manuscripts, written in Kharoshthi script, come from Gandhara, and date
from this period. Only a few have yet been translated (*Univ.
of Washington*). By now Buddhism has also begun to spread along the
famous "Silk Road" (*silk
road*) caravan route.
weeps as he turns back from
the road to India (c.115): The Roman emperor Trajan (*roman
emperors*), like many of his precedessors, has great ambitions as a
conqueror in the east. His earlier campaigns against the Dacians are
in a magnificent Forum in Rome, crowned by the famous Trajan's Column (*cheiron*).
His final conquests during the Parthian War extend the Roman Empire as
far east as it is ever destined to go. When his armies triumphantly
the Persian Gulf, Trajan weeps, because he is too old to continue
to India as Alexander did. He dies on the way home, in 117, and his
Hadrian abandons all the new eastern conquests.
Around this time, the *Western
Kshatrapas*, who have been acting as Pahlava satraps, drive the
dynasty from the northwest part of the Deccan. Their most famous early
king is called Nahapana, and his coins continue the hybrid tradition:
on one side, Brahmi (*ancient
scripts*) or Kharoshthi (*ancient
scripts*) on the other. Study materials: *Ancient
Coins Canada* (search for "Nahapana")
Kushan king (c.126-64), is a successor of Kanishka's during the heyday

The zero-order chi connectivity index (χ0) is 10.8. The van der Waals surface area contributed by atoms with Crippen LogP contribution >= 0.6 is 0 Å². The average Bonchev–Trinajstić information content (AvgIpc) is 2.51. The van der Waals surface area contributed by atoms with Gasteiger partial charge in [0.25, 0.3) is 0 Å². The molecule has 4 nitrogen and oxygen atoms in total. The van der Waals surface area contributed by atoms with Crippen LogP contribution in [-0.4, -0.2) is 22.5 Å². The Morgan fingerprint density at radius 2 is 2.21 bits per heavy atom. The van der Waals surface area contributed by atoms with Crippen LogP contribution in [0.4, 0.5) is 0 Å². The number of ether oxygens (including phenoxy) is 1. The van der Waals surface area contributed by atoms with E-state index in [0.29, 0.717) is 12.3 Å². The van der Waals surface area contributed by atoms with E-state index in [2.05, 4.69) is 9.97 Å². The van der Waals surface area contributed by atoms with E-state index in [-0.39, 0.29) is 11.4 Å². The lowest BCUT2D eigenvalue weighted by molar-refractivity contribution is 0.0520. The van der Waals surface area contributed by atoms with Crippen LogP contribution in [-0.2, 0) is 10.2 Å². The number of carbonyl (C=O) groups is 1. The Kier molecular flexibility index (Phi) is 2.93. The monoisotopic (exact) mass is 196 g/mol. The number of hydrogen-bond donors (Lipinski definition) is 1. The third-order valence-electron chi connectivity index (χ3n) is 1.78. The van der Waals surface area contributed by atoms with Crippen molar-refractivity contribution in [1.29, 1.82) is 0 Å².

of the *Kushan
dynasty*; he builds monuments in Mathura, Kashmir, and Afghanistan.
He circulates some of the most beautiful and varied coins of any of the
early kings; they feature images of Greek, Zoroastrian, and Hindu
Sanskrit (c.130-55?): The emperor Rudradaman, one of
successors among the *Western
Kshatrapas*, governs much of Rajasthan and Sind. An inscription at
Junagarh dated to the year 150 describes his martial glories and his
of a great artificial lake in Girnar that had been excavated under
and improved by Ashoka. This inscription is the earliest significant
in full-fledged Sanskrit that has yet been found (*MSSU*;
Gazetteer*). Study materials: *Ancient
Coins Canada* (search for "Rudradamana")
Anabasis describes Alexander's Indian experiences
Lucius Flavius Arrianus, known as Arrian, composes the best history of
Alexander that we have. It is called "Anabasis" ("the March
and its Book VIII, "Indica" (*Internet
Sourcebook*), is a thoughtful, sophisticated account of India
and Alexander's experiences there. This bas-relief of Alexander (in
as usual) is taken from the marble sarcophagus in which his body lay.
(fl.c.150-80), a prolific chronicler (*perseus*),
mostly writes about Greece, but makes occasional remarks on India: how
the Greeks import ivory from India, and find the elephant fascinating;
and how the Indians (and the Chaldeans) were the first to say that the
soul was immortal; and other such things: *perseus*.
Laws of Manu ("Manu-smriti," or "Manava dharma shastra")
appears (c.100's-200's): This most famous of the "dharma shastra"
law) works has been vastly influential in defining later Hinduism,
the caste system (*Internet
texts*). When the Dalits (the "untouchables" confined to the
polluted sub-basement of the system) began to organize against caste
one of their first symbolic acts (1927) was to burn the "Laws of Manu."